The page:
A Time Management Article by Harold Taylor
The book, The Secret Pulse of Time, by Stefan Klein, relates the case of a French geologist who lived in a dark cave for 61 days. He communicated regularly with the outside world. Although he soon lost all sense of time, and day and night were the same to him, his biological clock kept him going to sleep, rising, and eating on a reasonably consistent schedule.
Our biological clock knows a lot more about our most productive times, energy levels, and low points than the clock on the wall. We would be more productive if we followed our biological clock rather than the man-made one, and ate when we were hungry, and slept when we were tired – instead of pumping ourselves full of coffee and burning the midnight oil. During sleep there is a replenishment of cells needed for a healthy immune system.
Studies were done in schools to adapt hours to match the biological clocks of adolescents. In the U.S., school starting times were changed from 8 a.m. to 8:40 a.m. and in some cases to 9:40 a.m. The studies in U.S. late-start schools reported less student depression, fewer dropouts, less absenteeism, and better scoring grades.
While I was still living in Toronto, a pilot project was started in the fall of 2009 in one of the local high schools. They shifted the entire school day, so classes did not start until 10 a.m. and closed at 4:13 p.m. This acknowledged the latest research at the time, showing that once puberty hits, the brain is wired to go to bed late and sleep in. It also hoped to take advantage of optimal learning time, which is late morning. In the January 18, 2011, issue of the Toronto Star, it was reported that results at that time were all positive, with the Grade 11 math failure rate dropping from 45 percent to 17 percent and attendance improving. Unfortunately, that school has since closed, but other schools have continued to report favorable results. There are so many variables involved in measuring results that there will likely never be universal agreement on its success.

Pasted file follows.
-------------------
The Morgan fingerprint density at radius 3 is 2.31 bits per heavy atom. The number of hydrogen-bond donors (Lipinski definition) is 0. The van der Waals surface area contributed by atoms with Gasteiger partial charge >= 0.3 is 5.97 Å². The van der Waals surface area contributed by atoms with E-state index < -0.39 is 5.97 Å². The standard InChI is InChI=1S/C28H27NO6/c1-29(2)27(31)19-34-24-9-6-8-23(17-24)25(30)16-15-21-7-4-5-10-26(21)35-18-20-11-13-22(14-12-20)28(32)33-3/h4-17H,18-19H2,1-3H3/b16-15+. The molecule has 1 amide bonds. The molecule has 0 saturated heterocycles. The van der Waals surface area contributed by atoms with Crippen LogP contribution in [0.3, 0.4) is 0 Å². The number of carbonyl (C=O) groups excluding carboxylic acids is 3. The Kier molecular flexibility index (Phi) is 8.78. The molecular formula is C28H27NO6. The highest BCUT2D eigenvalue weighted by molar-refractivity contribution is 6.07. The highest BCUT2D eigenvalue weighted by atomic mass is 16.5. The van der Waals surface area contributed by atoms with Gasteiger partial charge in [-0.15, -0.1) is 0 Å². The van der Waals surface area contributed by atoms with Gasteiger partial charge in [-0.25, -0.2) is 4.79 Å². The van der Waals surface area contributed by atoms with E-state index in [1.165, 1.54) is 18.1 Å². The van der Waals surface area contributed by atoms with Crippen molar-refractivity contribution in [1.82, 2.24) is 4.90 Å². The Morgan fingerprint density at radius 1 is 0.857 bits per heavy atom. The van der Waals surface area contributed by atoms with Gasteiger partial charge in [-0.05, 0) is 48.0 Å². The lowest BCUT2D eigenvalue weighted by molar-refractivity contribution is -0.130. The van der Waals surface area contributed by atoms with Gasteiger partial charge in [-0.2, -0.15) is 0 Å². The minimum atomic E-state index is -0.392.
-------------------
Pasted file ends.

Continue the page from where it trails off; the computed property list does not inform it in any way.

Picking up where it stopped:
But people’s internal clocks do differ. Generally, teenagers are night owls and do not get sleepy until later. They do not operate on all cylinders early in the day. Senior citizens are the opposite, being early risers.
When time management experts suggest getting up an hour earlier to get a head start on the day, this may not be good advice. Researchers in the field of chronobiology (the study of the body’s natural rhythms and cycles) tell us it could be counterproductive. It depends on whether you are a morning person or a night person, a younger person, or an older person, and what is meant by “earlier.” If it is before 6 a.m., forget it, according to researchers. In general, that is the time we are least alert. Our ability to think clearly and react quickly is at its lowest point between 3 a.m. and 6 a.m. As mentioned previously, I am awake by 5:30 a.m. but my first activity is walking, which tends to shake away any cobwebs and gives me more energy for what comes next.
I have experimented quite a lot over the years and continue to do so. Before the pandemic hit, my maximum productivity was the hour or so I spent at a coffee shop midway through my walk. At the time of writing, this is still not a viable option. The benefits of increased creativity and performance from the combination of background noises, humming of conversations, and energy from surrounding people were essential according to the research available at the time. I find I can be just as productive in my office during that time by having “golden oldies” music playing softly in the background.
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